A combination of US counter-terrorist financing law and international sanctions set the stage for humanitarian aid delivery challenges in Syria. On top of that, the largest Syrian banks are sanctioned by the various countries, including the US, and the banking system outside of government control has collapsed. The countries bordering Syria (Turkey, Lebanon and Jordan) present additional challenges in the form of regulatory requirements and financial systems. All of this has created “a complex environment for aid agencies wishing to move funds for humanitarian purposes into the country, or through neighbouring states supporting regional humanitarian efforts,” according to a new report from the Humanitarian Policy Group at the Overseas Development Institute and The Humanitarian Forum, The impact of bank de-risking on the humanitarian response to the Syrian Crisis.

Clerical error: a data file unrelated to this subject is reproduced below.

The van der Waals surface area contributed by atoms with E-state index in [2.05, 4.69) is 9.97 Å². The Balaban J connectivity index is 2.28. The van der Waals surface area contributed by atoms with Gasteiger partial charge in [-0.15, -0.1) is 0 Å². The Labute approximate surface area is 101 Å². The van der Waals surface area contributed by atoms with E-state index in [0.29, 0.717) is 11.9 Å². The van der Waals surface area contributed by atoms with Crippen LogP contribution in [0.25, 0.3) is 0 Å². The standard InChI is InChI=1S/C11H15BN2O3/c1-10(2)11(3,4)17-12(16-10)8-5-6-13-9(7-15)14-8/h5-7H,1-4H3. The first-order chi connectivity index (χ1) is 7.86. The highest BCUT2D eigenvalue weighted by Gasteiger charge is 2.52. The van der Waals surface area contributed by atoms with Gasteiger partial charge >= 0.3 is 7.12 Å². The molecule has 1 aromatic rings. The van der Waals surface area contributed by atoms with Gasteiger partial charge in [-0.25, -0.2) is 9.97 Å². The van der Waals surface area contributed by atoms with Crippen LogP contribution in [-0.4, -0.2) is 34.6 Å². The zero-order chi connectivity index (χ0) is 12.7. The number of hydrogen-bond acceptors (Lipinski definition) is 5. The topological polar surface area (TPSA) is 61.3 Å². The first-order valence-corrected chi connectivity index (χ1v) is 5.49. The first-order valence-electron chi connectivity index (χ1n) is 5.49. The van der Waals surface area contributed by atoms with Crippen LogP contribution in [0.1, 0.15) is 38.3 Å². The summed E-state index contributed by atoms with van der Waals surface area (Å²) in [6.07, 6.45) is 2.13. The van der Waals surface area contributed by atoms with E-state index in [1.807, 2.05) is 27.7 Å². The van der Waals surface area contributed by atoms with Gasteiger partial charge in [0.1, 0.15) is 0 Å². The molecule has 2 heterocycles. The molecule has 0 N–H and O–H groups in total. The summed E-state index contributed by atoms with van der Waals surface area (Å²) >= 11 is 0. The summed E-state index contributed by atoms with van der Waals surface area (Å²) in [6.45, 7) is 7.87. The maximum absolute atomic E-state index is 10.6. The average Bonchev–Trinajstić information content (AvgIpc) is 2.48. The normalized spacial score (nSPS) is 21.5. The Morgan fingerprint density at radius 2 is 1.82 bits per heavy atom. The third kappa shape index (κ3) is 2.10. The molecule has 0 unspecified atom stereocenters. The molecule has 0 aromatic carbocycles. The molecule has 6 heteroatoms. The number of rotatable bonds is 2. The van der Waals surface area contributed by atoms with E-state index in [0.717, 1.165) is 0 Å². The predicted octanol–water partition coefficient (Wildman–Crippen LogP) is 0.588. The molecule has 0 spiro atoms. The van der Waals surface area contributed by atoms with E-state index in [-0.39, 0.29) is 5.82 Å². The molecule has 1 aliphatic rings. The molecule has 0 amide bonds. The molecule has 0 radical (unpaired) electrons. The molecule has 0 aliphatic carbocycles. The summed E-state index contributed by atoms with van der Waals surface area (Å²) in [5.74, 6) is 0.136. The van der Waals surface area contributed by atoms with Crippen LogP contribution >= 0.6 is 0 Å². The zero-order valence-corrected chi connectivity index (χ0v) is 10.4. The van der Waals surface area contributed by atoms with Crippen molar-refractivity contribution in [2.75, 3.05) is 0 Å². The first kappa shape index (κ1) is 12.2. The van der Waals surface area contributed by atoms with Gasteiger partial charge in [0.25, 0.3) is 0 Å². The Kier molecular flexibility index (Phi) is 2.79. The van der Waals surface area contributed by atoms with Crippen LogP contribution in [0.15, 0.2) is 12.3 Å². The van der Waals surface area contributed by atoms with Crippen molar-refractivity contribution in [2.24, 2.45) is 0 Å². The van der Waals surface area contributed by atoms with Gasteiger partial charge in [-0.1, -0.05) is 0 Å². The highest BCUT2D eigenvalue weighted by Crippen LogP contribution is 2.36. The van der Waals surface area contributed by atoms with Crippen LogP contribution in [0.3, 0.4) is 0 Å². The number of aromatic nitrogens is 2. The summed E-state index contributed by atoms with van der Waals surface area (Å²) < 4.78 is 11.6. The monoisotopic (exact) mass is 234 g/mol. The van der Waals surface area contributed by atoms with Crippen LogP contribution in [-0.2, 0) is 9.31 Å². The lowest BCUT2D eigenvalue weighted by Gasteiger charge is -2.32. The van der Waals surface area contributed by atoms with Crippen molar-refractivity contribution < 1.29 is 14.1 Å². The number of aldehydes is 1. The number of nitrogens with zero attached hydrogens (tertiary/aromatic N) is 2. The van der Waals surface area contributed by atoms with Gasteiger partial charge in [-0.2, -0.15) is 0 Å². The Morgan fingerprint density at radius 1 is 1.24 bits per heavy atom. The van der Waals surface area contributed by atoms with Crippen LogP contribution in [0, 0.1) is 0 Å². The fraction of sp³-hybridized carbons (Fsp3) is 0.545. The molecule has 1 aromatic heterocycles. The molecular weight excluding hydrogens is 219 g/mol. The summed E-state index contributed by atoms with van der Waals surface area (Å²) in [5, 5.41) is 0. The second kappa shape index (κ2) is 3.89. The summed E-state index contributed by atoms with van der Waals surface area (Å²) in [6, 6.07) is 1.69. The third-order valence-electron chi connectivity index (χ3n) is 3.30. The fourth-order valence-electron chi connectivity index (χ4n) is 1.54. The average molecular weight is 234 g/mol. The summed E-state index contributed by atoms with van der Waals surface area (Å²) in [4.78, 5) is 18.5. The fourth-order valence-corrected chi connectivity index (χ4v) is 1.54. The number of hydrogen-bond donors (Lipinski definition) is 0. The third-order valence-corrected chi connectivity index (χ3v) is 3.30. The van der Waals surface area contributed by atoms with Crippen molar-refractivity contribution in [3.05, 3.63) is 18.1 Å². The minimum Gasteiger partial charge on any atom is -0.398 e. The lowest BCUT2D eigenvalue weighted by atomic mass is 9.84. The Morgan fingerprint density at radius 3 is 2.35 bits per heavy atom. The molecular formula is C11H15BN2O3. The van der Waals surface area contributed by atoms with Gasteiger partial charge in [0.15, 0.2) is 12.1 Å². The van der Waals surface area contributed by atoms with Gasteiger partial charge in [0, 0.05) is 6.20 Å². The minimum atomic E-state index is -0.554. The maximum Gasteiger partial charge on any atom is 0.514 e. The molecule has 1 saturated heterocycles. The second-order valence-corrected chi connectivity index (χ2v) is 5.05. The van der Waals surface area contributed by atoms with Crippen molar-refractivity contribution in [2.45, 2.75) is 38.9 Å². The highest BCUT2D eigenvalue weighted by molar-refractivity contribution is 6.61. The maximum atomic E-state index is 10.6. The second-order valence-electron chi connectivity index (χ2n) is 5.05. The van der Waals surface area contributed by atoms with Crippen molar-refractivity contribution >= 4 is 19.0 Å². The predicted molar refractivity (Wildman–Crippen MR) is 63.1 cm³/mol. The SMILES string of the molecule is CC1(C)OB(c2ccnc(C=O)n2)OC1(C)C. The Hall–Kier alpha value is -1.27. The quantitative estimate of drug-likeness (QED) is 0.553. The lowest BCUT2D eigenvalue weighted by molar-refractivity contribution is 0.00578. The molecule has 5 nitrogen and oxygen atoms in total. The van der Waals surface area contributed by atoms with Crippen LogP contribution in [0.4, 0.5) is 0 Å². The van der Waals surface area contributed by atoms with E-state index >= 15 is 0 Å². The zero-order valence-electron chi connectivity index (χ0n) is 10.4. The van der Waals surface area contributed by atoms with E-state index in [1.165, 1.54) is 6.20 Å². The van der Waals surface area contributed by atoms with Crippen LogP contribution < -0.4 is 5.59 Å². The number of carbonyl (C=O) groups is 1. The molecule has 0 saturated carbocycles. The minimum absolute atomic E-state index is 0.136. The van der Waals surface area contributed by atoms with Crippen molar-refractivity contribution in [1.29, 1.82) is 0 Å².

This environment has made it difficult for aid groups to to pay local staff and suppliers and run their programs, and has increased their costs, the report states. Among the 60 organizations interviewed for this report:
The authors conclude that bank derisking has reduced the cash available to the NGO community at any given point by at least 35% and that these funds remain unavailable for between three and five months longer than was historically the case. To alleviate these problems, the authors recommend the following: